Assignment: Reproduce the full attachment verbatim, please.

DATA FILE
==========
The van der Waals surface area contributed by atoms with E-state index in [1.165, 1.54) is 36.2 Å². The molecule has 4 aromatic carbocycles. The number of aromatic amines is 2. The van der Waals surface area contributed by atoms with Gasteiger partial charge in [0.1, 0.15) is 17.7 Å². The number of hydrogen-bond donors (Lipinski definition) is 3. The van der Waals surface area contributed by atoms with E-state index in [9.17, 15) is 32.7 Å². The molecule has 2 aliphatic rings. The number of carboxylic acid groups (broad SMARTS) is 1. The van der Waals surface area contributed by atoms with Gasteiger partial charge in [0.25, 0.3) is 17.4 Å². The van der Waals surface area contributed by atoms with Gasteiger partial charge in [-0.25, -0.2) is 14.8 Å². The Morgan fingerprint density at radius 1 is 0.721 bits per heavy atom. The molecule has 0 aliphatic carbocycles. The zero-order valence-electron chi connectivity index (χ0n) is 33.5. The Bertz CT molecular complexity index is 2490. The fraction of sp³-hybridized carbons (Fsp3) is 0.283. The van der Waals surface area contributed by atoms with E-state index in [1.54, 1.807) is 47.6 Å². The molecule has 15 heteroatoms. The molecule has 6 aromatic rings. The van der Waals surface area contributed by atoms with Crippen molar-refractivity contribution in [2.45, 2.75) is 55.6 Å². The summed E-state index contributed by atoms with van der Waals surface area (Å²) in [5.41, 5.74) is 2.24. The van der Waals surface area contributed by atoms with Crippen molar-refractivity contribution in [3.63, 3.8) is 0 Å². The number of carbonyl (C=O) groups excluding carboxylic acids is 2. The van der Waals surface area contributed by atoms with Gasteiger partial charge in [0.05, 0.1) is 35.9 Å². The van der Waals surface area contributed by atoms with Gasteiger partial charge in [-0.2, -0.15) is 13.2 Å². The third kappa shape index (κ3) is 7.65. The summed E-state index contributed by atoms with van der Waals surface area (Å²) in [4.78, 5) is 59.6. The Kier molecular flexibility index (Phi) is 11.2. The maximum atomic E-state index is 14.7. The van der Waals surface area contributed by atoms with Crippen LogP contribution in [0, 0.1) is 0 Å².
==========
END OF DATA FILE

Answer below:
The van der Waals surface area contributed by atoms with E-state index in [1.165, 1.54) is 36.2 Å². The molecule has 4 aromatic carbocycles. The number of aromatic amines is 2. The van der Waals surface area contributed by atoms with Gasteiger partial charge in [0.1, 0.15) is 17.7 Å². The number of hydrogen-bond donors (Lipinski definition) is 3. The van der Waals surface area contributed by atoms with E-state index in [9.17, 15) is 32.7 Å². The molecule has 2 aliphatic rings. The number of carboxylic acid groups (broad SMARTS) is 1. The van der Waals surface area contributed by atoms with Gasteiger partial charge in [0.25, 0.3) is 17.4 Å². The van der Waals surface area contributed by atoms with Gasteiger partial charge in [-0.25, -0.2) is 14.8 Å². The Morgan fingerprint density at radius 1 is 0.721 bits per heavy atom. The molecule has 0 aliphatic carbocycles. The zero-order valence-electron chi connectivity index (χ0n) is 33.5. The Bertz CT molecular complexity index is 2490. The fraction of sp³-hybridized carbons (Fsp3) is 0.283. The van der Waals surface area contributed by atoms with E-state index in [1.54, 1.807) is 47.6 Å². The molecule has 15 heteroatoms. The molecule has 6 aromatic rings. The van der Waals surface area contributed by atoms with Crippen molar-refractivity contribution in [2.45, 2.75) is 55.6 Å². The summed E-state index contributed by atoms with van der Waals surface area (Å²) in [5.41, 5.74) is 2.24. The van der Waals surface area contributed by atoms with Crippen molar-refractivity contribution in [3.63, 3.8) is 0 Å². The number of carbonyl (C=O) groups excluding carboxylic acids is 2. The van der Waals surface area contributed by atoms with Gasteiger partial charge in [0.05, 0.1) is 35.9 Å². The van der Waals surface area contributed by atoms with Gasteiger partial charge in [-0.2, -0.15) is 13.2 Å². The third kappa shape index (κ3) is 7.65. The summed E-state index contributed by atoms with van der Waals surface area (Å²) in [4.78, 5) is 59.6. The Kier molecular flexibility index (Phi) is 11.2. The maximum atomic E-state index is 14.7. The van der Waals surface area contributed by atoms with Crippen LogP contribution in [0, 0.1) is 0 Å².